Prior research has emphasized that performing distinctive encoding on a subset of lists in the DRM paradigm suppresses false recognition; we show that its benefits can be mitigated by costs and spillover effects. Within groups read half the DRM lists and solved anagrams for the other half using a strategy that emphasized either item-specific or relational processing. Their recognition was compared to three pure-list control groups (read, item-specific generation, relational generation). Correct recognition in the within groups showed a benefit for generate items and a cost for read items, resulting in little net improvement relative to pure reading. False recognition in the within groups was reduced following item-specific vs. relational generation, but there was again little net improvement. Most surprisingly, false recognition in the within groups was greater for generate than read lists. This pattern suggests that relational processing of read lists spilled over to generate lists, boosting false recognition for generate lists. Distinctive encoding of a subset of items does not appear to globally improve memory accuracy.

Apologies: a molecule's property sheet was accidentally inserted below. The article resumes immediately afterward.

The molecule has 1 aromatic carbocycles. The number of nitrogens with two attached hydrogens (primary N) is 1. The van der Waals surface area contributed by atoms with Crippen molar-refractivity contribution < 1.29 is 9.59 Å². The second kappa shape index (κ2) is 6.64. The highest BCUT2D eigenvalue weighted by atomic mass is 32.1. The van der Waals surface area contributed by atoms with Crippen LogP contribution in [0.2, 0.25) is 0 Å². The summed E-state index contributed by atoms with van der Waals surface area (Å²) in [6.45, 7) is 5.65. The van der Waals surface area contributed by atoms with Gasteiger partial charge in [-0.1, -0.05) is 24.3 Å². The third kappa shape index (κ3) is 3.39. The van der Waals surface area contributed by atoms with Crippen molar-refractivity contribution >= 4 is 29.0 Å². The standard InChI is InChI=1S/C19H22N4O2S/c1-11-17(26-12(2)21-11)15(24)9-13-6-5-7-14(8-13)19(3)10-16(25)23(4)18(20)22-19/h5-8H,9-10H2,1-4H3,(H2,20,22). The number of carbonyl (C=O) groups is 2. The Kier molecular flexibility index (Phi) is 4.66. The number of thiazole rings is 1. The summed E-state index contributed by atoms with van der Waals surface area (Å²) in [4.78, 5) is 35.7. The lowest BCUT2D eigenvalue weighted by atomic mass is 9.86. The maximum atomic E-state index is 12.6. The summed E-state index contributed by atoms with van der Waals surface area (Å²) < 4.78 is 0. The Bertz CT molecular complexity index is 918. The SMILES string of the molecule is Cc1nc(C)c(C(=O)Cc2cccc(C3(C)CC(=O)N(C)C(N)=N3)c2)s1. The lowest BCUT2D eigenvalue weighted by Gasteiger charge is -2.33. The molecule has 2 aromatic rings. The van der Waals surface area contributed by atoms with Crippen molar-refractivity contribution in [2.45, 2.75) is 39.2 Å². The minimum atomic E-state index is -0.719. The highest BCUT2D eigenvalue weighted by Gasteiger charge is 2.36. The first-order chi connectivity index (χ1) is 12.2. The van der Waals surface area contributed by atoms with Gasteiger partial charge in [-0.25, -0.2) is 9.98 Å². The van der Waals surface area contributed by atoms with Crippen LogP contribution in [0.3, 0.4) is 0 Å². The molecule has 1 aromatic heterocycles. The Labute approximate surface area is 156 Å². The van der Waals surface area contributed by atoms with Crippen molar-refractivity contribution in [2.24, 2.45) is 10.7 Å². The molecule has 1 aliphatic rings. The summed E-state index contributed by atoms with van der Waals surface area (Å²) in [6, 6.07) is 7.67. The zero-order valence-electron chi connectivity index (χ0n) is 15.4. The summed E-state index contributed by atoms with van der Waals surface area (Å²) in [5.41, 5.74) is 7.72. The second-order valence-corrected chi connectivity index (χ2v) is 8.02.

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The authors report no competing interests.
The studies reported were approved by the University of Calgary Research Ethics Board (Protocol #6684) and found to be in accordance with the 1964 Helsinki Declaration ethical principles.
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Huff, M.J., Bodner, G.E. & Gretz, M.R. Distinctive encoding of a subset of DRM lists yields not only benefits, but also costs and spillovers. Psychological Research (2019). https://doi.org/10.1007/s00426-019-01241-y